I used to scoff at the idea of clean beauty. I’m surrounded 24/7 by those pesky toxins everyone talks about—heck, my mom’s used toxic beauty products her whole life, and she has the best skin I’ve ever seen. But then beauty brands that are both clean and effective started popping up. Clean and in beautiful packaging. Clean and in bright, trendy shades. My prior negative opinions on clean beauty went up in smoke. The same shift in my psyche is starting to happen with sustainable beauty, particularly in the form of refillable and reusable beauty products.
We all know the climate crisis is imminent, but beauty lovers like myself might not understand just how much our beloved industry has to do with it. By 2027, the beauty industry is set to be valued at $463.5 billion. While this ever-growing industry is exciting, it also has some seriously negative implications on the environment. According to a Euromonitor study in 2008, the cosmetics industry alone created 120.8 billion units of product, of which 40 percent was plastic. And that was in 2008, before we experienced a boom in the beauty industry now known as “fast beauty” (the same phenomenon we see in fashion with constantly changing trends, rampant consumerism, and buzzy new daily products). While there’s a lot consumers can do to help, businesses are largely responsible for finding ways to become more sustainable and less wasteful.
Why the Beauty Industry Needs to Act Now
“Sustainability, and specifically the climate crisis, is the greatest threat to global health and human rights that our society will face,” said Melanie Bender, who has a B.S. in Sustainability from the University of Hawaii and is the president of Versed, a beauty brand that has put sustainability at the forefront. “Right now, beauty is part of the problem.”
Bonnie Schiffman, environmental engineer and founder of This Stuff Goes Bad, explained that landfills and the large amounts of waste they contain are releasing toxins into the air we breathe and the groundwater we use. This not only involves the beauty industry, it also impacts it. “The beauty industry is a huge source of single-use waste,” Schiffman said. “Most beauty containers are made with plastic (and wrapped in more plastic)—all that is mostly non-recyclable.” This leads to large amounts of waste that could be prevented if businesses put a stronger focus on low-waste options.
“To prevent the most devastating impacts, our sustainability efforts must be two things: science-based and ambitious in scope,” Bender said. “By science-based, it means mapping and measuring the most significant impacts of our business, including climate emissions and landfill waste. By ambitious, it means setting time-based targets for impact reduction that align with scientific consensus, including cutting our climate emissions in half within the next decade.”
Why Not Recycle?
Recycling products is your first line of defense, but it’s not going to solve the climate crisis on its own. We were taught to put our recyclables in marked bins and go on with our lives, but that isn’t how it works, and often, a lot of the products we try to recycle end up in a landfill anyway. According to Schiffman, plastic isn’t ever 100 percent recyclable. There are rules and regulations to recycling that make it nearly impossible for the regular consumer to do on their own. Items have to be completely cleaned out and lids have to be removed, then brought to the proper facility. This has prompted companies like Credo to partner with TerraCycle to create programs that help people easily and accessibly recycle their beauty products by bringing them into a Credo store. But if you can’t get to a Credo store, you’re stuck doing the hard work yourself. This basically means recycling isn’t a surefire way to keep down waste because, while the intention is there, items often never make it to the final recycling step and end up in landfills anyway.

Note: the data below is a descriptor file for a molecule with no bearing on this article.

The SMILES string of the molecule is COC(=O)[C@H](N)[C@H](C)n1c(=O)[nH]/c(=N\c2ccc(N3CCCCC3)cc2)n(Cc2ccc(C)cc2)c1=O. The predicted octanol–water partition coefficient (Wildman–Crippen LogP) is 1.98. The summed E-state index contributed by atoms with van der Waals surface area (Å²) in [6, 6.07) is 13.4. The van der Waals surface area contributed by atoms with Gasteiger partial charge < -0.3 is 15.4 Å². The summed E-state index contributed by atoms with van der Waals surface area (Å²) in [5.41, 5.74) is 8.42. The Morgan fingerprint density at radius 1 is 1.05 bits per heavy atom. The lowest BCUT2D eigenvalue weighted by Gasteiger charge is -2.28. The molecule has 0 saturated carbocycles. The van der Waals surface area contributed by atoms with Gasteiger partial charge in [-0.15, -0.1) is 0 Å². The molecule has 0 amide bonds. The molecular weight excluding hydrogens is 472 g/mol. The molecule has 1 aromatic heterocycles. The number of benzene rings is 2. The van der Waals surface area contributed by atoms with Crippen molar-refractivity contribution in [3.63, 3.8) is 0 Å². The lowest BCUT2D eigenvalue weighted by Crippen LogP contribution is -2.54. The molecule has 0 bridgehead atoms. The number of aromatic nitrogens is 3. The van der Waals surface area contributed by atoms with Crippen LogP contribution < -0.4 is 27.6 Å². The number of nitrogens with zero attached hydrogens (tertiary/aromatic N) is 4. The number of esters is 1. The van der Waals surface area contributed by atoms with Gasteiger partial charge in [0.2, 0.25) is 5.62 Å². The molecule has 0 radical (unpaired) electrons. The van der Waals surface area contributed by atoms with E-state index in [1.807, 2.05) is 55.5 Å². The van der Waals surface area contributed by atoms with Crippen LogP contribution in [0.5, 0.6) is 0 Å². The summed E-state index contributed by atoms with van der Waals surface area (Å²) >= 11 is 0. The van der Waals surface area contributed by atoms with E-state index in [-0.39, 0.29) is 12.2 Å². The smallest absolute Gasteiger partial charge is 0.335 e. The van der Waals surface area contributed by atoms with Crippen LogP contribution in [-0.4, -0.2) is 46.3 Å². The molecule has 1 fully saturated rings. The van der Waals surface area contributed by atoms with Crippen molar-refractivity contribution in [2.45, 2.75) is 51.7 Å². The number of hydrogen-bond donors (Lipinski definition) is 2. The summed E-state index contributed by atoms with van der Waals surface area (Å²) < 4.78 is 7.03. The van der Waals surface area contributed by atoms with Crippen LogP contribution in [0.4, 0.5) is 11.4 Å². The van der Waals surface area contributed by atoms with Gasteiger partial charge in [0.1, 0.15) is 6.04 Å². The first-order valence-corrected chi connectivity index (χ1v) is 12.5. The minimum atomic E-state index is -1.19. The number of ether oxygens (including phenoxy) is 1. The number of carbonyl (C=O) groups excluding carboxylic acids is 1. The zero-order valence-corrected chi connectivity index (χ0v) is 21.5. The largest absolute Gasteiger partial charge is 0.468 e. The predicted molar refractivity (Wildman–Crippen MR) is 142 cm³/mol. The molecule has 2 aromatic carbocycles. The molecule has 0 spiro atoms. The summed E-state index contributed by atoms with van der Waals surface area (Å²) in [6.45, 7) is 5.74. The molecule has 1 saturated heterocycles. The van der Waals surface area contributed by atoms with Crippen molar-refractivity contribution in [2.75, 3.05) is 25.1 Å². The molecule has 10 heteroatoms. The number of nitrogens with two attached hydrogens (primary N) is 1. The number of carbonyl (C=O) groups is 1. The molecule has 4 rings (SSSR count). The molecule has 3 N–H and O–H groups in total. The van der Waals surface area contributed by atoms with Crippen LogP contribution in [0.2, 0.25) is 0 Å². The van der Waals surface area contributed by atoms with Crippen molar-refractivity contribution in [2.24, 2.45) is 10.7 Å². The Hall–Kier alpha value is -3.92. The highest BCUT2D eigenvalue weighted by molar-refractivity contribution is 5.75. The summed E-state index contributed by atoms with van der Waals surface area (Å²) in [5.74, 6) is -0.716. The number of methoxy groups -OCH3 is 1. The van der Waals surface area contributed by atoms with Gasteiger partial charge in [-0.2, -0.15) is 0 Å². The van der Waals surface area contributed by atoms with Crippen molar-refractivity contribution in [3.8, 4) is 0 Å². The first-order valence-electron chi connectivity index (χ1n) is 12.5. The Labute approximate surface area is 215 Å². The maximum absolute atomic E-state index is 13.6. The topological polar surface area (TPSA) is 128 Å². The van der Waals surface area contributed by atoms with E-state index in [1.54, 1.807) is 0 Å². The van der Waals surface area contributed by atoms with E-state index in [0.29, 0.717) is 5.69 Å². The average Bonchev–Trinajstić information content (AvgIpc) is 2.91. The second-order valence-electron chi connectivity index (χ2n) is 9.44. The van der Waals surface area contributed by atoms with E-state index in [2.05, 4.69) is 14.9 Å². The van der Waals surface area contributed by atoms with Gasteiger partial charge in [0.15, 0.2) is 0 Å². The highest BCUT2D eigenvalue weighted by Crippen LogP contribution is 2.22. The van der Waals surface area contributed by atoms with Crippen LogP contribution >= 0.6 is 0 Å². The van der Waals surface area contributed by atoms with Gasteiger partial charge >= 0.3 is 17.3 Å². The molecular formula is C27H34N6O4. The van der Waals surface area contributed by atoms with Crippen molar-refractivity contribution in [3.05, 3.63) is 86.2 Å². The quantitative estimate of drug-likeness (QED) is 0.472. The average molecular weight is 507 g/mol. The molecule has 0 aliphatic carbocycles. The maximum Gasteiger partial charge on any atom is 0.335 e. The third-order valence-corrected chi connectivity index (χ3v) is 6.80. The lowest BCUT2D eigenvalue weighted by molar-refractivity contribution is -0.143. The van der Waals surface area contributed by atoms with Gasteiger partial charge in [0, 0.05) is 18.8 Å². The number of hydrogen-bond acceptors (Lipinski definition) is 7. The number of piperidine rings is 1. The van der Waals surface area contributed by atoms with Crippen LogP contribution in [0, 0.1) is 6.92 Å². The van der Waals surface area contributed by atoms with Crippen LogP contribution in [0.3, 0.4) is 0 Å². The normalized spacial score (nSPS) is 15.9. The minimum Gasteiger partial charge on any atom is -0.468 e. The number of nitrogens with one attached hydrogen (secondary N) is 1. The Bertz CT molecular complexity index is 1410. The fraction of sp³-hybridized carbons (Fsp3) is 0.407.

Refillable and Reusable Packaging is the Way to Go
If recycling isn’t the answer, what is? Beauty brands have been turning to refillable packaging to reduce waste and raw materials. “Refillable beauty packaging reduces the overall amount of waste thrown into landfills, which then reduces the number of greenhouse gasses and leachates harming our planet,” Schiffman said. “Refillable packaging also reduces the number of raw materials needed to create the product in the first place, which in turn reduces our dependence on mother Earth’s materials, reduces the energy used to create the products, and reduces the amount of wastewater contaminating our water resources.” Essentially, refillable packaging is a way to combat some of the environmental hazards our beloved industry causes, just by making products reusable over and over again.
Bender noted that refillable products still have to work with consumer behavior to be effective. For example, don’t just buy something because it’s refillable if you know you’ll never actually go through the product. But for something like a brow pencil or body wash that you finish up multiple times a year, it makes sense to reduce as much waste as you can by purchasing a refillable container. “The solution we’re pursuing at VERSED is introducing bulk-sized refill pouches that are compatible with our existing lightweight packaging, so there is a footprint saving without any hidden tradeoffs,” Bender explained.
What Can I Do?
Refillable and reusable beauty products aren’t going to single-handedly end the climate crisis, but it’s a start. On your own, Bender suggested supporting brands that are taking action against climate change, only buying products you actually need, talking about climate change with those around you, and being open with brands about what you’d like to see from them on the sustainability front. She also recommended seeking out scientific, credible sources over sensationalized forms of media.